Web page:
Toner Quinn is Editor of the Journal of Music.
The COVID-19 pandemic means we are going to witness another radical shift in music in the digital age, writes Toner Quinn.
If artists and musicians are ever going to solve their perennial financial issues then it is time for a different approach, writes Toner Quinn.
The Midwinter Festival in Galway focused on early Beethoven this year, and brought a renowned piano-violin partnership to the west. Toner Quinn reviews.
Irish harping has been given recognition by UNESCO. It is an important moment for Irish music, writes Toner Quinn.
The inaugural TradTalk conference, a new discussion forum for traditional artists, took place last weekend (16 November). Toner Quinn reflects on some of the issues raised.
Traditional music once comforted us and reassured us, writes Toner Quinn, but not Lankum.
The Irish Memory Orchestra and 26 musicians with sight loss gave the world premiere of Dave Flynn's Vision Symphony last weekend. Toner Quinn reviews.
Last weekend, Irish National Opera gave the first ever Irish performance of an opera by Vivaldi – the story of a formidable woman subjected to ridicule and abuse. Toner Quinn reviews.
We have entered a new era in Irish music, writes Toner Quinn, in which a language based on traditional music and song is producing extraordinary work across genres, but is it getting the attention it deserves?
Lyric FM is under threat because of RTÉ's financial difficulties, but a better future for the station is possible, writes Toner Quinn.
Cherry Smyth's 'Famished' – a collection of poems focused on the famine – was performed at Kilkenny Arts Festival last week, with singer Lauren Kinsella and composer Ed Bennett. Toner Quinn reviews.
Kilkenny Arts Festival presented the Irish premiere of Ed Bennett's 'Song of the Books' last week, performed by Kate Ellis and Crash Ensemble. Toner Quinn reviews.
The achievements of Ireland's composers abroad are not getting enough attention at home.
Irish National Opera gave the world premiere of 'Least Like the Other: Searching for Rosemary Kennedy' in Galway this week, a work by composer Brian Irvine and director Netia Jones that tells the story of JFK's sister. Toner Quinn reviews.
Luminosa string orchestra recently held its inaugural concerts in Galway, the first focussing on work by female composers and the second on the theme of landscape and music. Toner Quinn reviews.
Other Voices took place in Belfast at the weekend, accompanied by a number of discussions on borders, cultural breakthroughs and the redemptive power of music, writes Toner Quinn.
Next week at the Cork Midsummer Festival, Sō Percussion will give the European premiere of Donnacha Dennehy’s ‘Broken Unison’, a co-commission between Carnegie Hall and Cork Opera House. The Journal of Music spoke to the Irish composer, who now lives in the States, about his music, his life in America and what drives his work.
The Open Ear festival of experimental and electronic music on Sherkin Island is now in its fourth year. It has a spirit of nonconformism, and provided one of the most unique moments one could imagine for a music festival, writes Toner Quinn.
‘There’s an infrastructure that hasn’t been built overnight’: An interview with Benedict Schlepper-Connolly and Garrett Sholdice of Ergodos
The Irish label Ergodos, run by Benedict Schlepper-Connolly and Garrett Sholdice, has just released its 30th recording, an album by the Ficino Ensemble featuring works by Brahms, Ravel and Sholdice. The two label founders spoke to the Journal of Music about growing Ergodos over the past 13 years, the role of a label in the modern musical ecosystem, and the arts infrastructure that is frustrating its development.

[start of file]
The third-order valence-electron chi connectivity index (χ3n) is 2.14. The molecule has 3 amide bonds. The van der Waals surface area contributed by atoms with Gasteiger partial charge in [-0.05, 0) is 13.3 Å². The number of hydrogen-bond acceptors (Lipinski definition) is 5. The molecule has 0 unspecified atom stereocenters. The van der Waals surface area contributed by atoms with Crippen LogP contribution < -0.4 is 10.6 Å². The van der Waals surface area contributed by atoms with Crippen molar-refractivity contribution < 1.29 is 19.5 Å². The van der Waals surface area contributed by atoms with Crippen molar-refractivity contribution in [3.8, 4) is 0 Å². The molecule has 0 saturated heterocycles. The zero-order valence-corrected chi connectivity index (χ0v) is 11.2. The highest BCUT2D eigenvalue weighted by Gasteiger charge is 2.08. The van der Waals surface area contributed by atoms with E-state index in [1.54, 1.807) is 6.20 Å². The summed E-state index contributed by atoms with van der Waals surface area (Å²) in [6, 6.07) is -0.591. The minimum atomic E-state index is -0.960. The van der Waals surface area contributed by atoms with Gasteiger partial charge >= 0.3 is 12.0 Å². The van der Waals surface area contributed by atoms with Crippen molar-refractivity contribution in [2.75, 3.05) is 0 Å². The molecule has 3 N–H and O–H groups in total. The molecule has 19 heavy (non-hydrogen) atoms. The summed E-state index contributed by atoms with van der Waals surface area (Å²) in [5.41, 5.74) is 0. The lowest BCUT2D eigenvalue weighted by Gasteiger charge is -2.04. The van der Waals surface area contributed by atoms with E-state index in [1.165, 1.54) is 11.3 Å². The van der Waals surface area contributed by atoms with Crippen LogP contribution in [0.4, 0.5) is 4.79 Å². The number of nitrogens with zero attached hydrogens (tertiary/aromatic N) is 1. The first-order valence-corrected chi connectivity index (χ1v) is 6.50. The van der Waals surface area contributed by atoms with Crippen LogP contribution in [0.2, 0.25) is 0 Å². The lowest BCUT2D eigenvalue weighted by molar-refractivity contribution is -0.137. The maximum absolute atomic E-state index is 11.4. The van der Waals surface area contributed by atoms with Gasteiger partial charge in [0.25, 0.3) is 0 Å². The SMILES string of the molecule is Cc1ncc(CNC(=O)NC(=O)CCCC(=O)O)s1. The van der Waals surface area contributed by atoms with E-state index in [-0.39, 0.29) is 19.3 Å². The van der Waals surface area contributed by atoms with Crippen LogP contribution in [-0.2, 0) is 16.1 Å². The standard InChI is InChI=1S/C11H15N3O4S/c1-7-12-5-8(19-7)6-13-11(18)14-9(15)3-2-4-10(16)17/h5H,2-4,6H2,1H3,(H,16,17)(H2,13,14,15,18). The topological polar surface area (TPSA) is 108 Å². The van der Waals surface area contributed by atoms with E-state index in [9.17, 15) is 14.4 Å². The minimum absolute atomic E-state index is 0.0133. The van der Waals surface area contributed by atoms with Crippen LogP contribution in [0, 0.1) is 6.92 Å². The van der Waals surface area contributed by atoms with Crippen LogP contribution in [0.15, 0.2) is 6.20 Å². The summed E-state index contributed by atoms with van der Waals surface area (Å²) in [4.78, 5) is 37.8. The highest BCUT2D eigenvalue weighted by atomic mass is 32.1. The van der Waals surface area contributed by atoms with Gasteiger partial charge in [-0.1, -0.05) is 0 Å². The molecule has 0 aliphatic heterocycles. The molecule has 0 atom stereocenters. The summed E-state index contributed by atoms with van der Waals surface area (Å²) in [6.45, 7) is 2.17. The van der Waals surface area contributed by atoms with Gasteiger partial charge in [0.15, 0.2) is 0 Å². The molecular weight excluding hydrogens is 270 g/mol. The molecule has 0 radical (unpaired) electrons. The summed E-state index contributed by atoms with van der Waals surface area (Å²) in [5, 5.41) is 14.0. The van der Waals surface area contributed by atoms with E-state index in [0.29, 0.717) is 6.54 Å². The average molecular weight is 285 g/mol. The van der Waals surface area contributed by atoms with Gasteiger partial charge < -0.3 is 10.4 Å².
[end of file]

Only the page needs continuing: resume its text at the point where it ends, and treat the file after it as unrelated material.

How can we ensure that we have the infrastructure to support all Irish music into the future? Why have we not achieved this already? In an essay written to mark the twentieth anniversary of the music and arts station RTÉ Lyric FM, Toner Quinn, Editor of the Journal of Music, asks the question: what is holding us back?
Composer, singer, violinist, pianist, Peter Broderick draws on many strands for his music, his work connecting with audiences across the world. Currently living in Galway, Broderick spoke to The Journal of Music about his compositions and lyrics, his musical background in Oregon and the impact of the internet on his career.
Behind Lankum's politically aware folk is a subtle mix of influences. After a major year for the band, and ahead of a European tour, Radie Peat and Daragh Lynch speak to The Journal of Music about the punk ethos, the importance of sessions and their evolving musical interests.
Young people are not waiting for action on climate change any more – they are taking action, and history shows that music is going to play a key role in their movement, writes Toner Quinn.
Toner Quinn reviews a Music and Musings concert in Galway featuring the world premiere of Greg Caffrey's fourth string quartet.
Nobody spotted the rise of populism, say the media and the politicians, but that’s not entirely true when it comes to folk music. There is a case to be made for listening much more carefully to the music around us, writes Toner Quinn.
A tribute to the renowned Irish musician, composer and educator who died on 7 November 2018.
The Galway Jazz Festival has a new momentum and was bigger again this year – Toner Quinn attended a mix of concerts, from the Radio String Quartet to Peter Broderick, plus a debate on Brexit.
In the world premiere of Jennifer Walshe's 'The Worlding' at the Model in Sligo, her 'Aisteach' project comes alive, writes Toner Quinn.
The first All Together Now festival took place on 3–5 August on the Curraghmore Estate in Waterford. It's where the new Irish generations come for freedom – or is it order, asks Toner Quinn.
A tribute to the great Irish fiddle-player who died on 3 August.